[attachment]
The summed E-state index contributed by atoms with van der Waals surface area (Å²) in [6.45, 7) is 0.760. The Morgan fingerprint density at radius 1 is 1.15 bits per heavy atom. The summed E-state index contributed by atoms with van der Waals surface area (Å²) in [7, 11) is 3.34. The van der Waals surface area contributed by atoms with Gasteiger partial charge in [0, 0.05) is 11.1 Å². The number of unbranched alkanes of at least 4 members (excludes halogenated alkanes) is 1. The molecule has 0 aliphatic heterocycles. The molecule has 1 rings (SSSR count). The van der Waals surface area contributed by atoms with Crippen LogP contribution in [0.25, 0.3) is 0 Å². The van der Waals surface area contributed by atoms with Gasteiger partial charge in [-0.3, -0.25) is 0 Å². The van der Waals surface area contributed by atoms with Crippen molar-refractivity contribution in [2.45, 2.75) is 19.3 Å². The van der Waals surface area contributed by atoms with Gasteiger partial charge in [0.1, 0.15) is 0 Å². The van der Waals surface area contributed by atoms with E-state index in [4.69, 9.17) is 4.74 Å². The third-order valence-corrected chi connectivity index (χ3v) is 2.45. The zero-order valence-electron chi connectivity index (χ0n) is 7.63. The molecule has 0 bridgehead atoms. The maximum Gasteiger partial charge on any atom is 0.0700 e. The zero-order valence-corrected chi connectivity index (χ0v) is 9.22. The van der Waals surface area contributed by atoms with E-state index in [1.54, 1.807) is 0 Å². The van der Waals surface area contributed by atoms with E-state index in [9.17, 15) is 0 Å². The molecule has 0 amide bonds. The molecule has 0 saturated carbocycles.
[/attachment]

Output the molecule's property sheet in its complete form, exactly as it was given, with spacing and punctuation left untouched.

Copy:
The summed E-state index contributed by atoms with van der Waals surface area (Å²) in [6.45, 7) is 0.760. The Morgan fingerprint density at radius 1 is 1.15 bits per heavy atom. The summed E-state index contributed by atoms with van der Waals surface area (Å²) in [7, 11) is 3.34. The van der Waals surface area contributed by atoms with Gasteiger partial charge in [0, 0.05) is 11.1 Å². The number of unbranched alkanes of at least 4 members (excludes halogenated alkanes) is 1. The molecule has 0 aliphatic heterocycles. The molecule has 1 rings (SSSR count). The van der Waals surface area contributed by atoms with Crippen LogP contribution in [0.25, 0.3) is 0 Å². The van der Waals surface area contributed by atoms with Gasteiger partial charge in [-0.3, -0.25) is 0 Å². The van der Waals surface area contributed by atoms with Crippen molar-refractivity contribution in [2.45, 2.75) is 19.3 Å². The van der Waals surface area contributed by atoms with Gasteiger partial charge in [0.1, 0.15) is 0 Å². The van der Waals surface area contributed by atoms with E-state index in [4.69, 9.17) is 4.74 Å². The third-order valence-corrected chi connectivity index (χ3v) is 2.45. The zero-order valence-electron chi connectivity index (χ0n) is 7.63. The molecule has 0 bridgehead atoms. The maximum Gasteiger partial charge on any atom is 0.0700 e. The zero-order valence-corrected chi connectivity index (χ0v) is 9.22. The van der Waals surface area contributed by atoms with E-state index in [1.54, 1.807) is 0 Å². The van der Waals surface area contributed by atoms with E-state index in [9.17, 15) is 0 Å². The molecule has 0 amide bonds. The molecule has 0 saturated carbocycles.